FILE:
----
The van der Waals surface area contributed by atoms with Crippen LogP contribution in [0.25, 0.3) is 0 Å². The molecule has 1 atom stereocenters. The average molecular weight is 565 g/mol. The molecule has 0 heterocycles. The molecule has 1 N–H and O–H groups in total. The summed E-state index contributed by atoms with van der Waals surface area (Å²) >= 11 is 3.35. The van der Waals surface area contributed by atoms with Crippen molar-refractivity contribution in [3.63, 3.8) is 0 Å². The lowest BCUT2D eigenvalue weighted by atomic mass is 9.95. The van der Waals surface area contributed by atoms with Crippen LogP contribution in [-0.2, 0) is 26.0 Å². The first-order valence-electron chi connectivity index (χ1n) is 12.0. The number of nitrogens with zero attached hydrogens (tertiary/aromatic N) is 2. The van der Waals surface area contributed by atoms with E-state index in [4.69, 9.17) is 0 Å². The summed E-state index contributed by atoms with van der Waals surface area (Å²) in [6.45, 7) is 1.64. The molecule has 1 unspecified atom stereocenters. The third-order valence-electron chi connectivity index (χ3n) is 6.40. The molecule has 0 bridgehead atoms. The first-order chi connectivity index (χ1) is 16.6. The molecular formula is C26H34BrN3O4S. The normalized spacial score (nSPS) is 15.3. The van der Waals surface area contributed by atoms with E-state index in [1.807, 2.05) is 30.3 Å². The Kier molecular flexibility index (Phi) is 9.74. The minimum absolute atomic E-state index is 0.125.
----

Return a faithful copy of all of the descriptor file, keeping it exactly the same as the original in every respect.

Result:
The van der Waals surface area contributed by atoms with Crippen LogP contribution in [0.25, 0.3) is 0 Å². The molecule has 1 atom stereocenters. The average molecular weight is 565 g/mol. The molecule has 0 heterocycles. The molecule has 1 N–H and O–H groups in total. The summed E-state index contributed by atoms with van der Waals surface area (Å²) >= 11 is 3.35. The van der Waals surface area contributed by atoms with Crippen molar-refractivity contribution in [3.63, 3.8) is 0 Å². The lowest BCUT2D eigenvalue weighted by atomic mass is 9.95. The van der Waals surface area contributed by atoms with Crippen LogP contribution in [-0.2, 0) is 26.0 Å². The first-order valence-electron chi connectivity index (χ1n) is 12.0. The number of nitrogens with zero attached hydrogens (tertiary/aromatic N) is 2. The van der Waals surface area contributed by atoms with E-state index in [4.69, 9.17) is 0 Å². The summed E-state index contributed by atoms with van der Waals surface area (Å²) in [6.45, 7) is 1.64. The molecule has 1 unspecified atom stereocenters. The third-order valence-electron chi connectivity index (χ3n) is 6.40. The molecule has 0 bridgehead atoms. The first-order chi connectivity index (χ1) is 16.6. The molecular formula is C26H34BrN3O4S. The normalized spacial score (nSPS) is 15.3. The van der Waals surface area contributed by atoms with E-state index in [1.807, 2.05) is 30.3 Å². The Kier molecular flexibility index (Phi) is 9.74. The minimum absolute atomic E-state index is 0.125.